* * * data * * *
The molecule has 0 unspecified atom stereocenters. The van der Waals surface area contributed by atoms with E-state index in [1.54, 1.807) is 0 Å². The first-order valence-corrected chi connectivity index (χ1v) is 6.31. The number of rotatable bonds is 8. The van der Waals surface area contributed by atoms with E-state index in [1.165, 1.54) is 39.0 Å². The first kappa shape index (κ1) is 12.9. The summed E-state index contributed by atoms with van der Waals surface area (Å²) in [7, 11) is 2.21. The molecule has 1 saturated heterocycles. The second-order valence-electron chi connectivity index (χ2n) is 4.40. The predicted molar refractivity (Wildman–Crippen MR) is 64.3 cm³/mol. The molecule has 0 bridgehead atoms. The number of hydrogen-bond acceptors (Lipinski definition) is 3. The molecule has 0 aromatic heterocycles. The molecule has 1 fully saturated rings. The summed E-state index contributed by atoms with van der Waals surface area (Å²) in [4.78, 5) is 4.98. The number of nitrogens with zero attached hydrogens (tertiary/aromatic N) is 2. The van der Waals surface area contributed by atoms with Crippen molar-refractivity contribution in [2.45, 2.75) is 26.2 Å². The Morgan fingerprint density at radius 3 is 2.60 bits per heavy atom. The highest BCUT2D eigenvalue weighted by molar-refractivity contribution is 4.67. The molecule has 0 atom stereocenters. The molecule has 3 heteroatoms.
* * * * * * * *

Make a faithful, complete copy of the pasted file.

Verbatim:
The molecule has 0 unspecified atom stereocenters. The van der Waals surface area contributed by atoms with E-state index in [1.54, 1.807) is 0 Å². The first-order valence-corrected chi connectivity index (χ1v) is 6.31. The number of rotatable bonds is 8. The van der Waals surface area contributed by atoms with E-state index in [1.165, 1.54) is 39.0 Å². The first kappa shape index (κ1) is 12.9. The summed E-state index contributed by atoms with van der Waals surface area (Å²) in [7, 11) is 2.21. The molecule has 1 saturated heterocycles. The second-order valence-electron chi connectivity index (χ2n) is 4.40. The predicted molar refractivity (Wildman–Crippen MR) is 64.3 cm³/mol. The molecule has 0 bridgehead atoms. The number of hydrogen-bond acceptors (Lipinski definition) is 3. The molecule has 0 aromatic heterocycles. The molecule has 1 fully saturated rings. The summed E-state index contributed by atoms with van der Waals surface area (Å²) in [4.78, 5) is 4.98. The number of nitrogens with zero attached hydrogens (tertiary/aromatic N) is 2. The van der Waals surface area contributed by atoms with Crippen molar-refractivity contribution in [2.45, 2.75) is 26.2 Å². The Morgan fingerprint density at radius 3 is 2.60 bits per heavy atom. The highest BCUT2D eigenvalue weighted by molar-refractivity contribution is 4.67. The molecule has 0 atom stereocenters. The molecule has 3 heteroatoms.